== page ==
207 Tasting Notes


Sample provided by Jas eTea. First pours bring strong currents of talc, minerals, and white powders. I know some people get excited about this element, but I don’t particularly enjoy. A few steeps in, this tea lights up with dates, south asian spices, and woodiness, with some distant citrus. The textures starts shallow for me, but deepens and softens with a gentle wheat-like flavor. The wet leaves hold a cellar or forest floor character that doesn’t show up in the aroma or flavor. I give this tea good marks for being low in strong fermentation character and above average in complexity.


I’m impressed that you stuck with the tea until the standard “shu”-ness started to yield more complexity. I feel so incompetent when selecting shu. Thanks for the note.


I think the general vibe is that the big factories, Menghai especially, are better than most at creating really tight shu. Or at least, consistent, but that’s a different thing.

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First tea of 2011 was the last of this tea. It’s pretty empty these days. I was wrong. I found some more.

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I finally broke down and had my last sample of this tea. And more puerh experience under my belt, I’ll say that I think this is a pretty damn good example. At 7 years old, this tea was surprisingly and quickly green-leafed, with a beautiful yellow soup. There’s a great blend of sizable leaves and rather small buds. Strong finishing bitterness followed light and delightful tropical fruit notes and just the right amount of puerh funk. It’s steeping like a champ (maybe somewhere near the 20th). Great stuff.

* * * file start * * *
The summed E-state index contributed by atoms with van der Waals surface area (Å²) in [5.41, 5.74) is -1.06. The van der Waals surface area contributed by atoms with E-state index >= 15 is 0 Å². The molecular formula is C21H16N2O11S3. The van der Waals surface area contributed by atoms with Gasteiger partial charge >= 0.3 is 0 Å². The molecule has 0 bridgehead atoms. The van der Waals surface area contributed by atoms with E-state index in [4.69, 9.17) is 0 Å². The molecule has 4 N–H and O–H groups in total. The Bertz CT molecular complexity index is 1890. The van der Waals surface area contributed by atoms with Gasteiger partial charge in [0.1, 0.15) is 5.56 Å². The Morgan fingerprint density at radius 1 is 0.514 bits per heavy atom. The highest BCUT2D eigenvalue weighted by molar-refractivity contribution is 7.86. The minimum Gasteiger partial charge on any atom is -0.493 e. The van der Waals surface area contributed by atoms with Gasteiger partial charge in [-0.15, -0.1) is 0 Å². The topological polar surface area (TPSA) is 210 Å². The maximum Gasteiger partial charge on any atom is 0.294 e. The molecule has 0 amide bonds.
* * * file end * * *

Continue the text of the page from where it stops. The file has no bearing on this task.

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I love this tea for the big fresh cocoa powder and dark chocolate bark alkalinity that the dry leaf aroma opens with, which then transitions into an herbal, spicy, complex earth tone. First steeps grab onto this and pour on sweetened, aged, cooked, and dried peaches, pears, and golden plums. I wish that it held out a little longer, but compared to many oolongs, it’s very robust. The levels of roast and oxidation on this tea are well balanced to produce a tea that has great fruit character, but adds darker, caramelized and spice-laden complexity for holding the drinker’s attention.

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I purchased this from Jas eTea for a comparable price and am very impressed with it. I think the playing up of the cinnamon is reasonable. It comes through nicely in the aroma as a Mexican mole or spiced hot chocolate. This tea also has a big fruit bouquet, with punching white grapefruit, simmered yellow plums, and candied apples. Flavors percolate in goat milk caramel, toast, honey, and a bit of soy. Complex, easy to brew, and very enjoyable. Worth seeking out in my opinion.

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I surprise myself, resisting all evolutionary tactics of self-preservation, and drink something that immediately smells like old compost and a grandmother’s boudoir. The aroma is strong and thick with talcum powder, black humus, and musty cellar. I rinse twice.

This tea does reveal an early hint of quality, by showing stunning clarity in the first pour. Nonetheless, the intense milky talc dominates the front edge of this tea. Old, dried maple twigs come to mind. Sweetness moderates the long finish. A tea to be sipped very slowly, as it has strong potency. Later steeps lose the mustiness and pick up sweetened grains.

The qi is a bit unsettling to me. It’s foggy and full of cobwebs, making me feel a bit distant. I’m not sure that well-aged shu is for me, or at least examples aged similarly to this one.

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Opening up the last of my sample, I was surprised to be met with a bit of a spicy, woodsy “aged” aroma in the dry leaf, more akin to older sheng than the fresh stuff. Somehow my attitude towards this tea has change. Perhaps I’ve gotten better at brewing it, or my palate is shifting. Regardless, I could smell mint pouring off the freshly wet leaves. The sourness I remarked on before was absent and this tea gave a great array earthy wood, mushroom, tannin, and leaf tones. Sure, there’s some cooked black-tea-esque character too it, but I don’t find it shallow, hollow, or empty.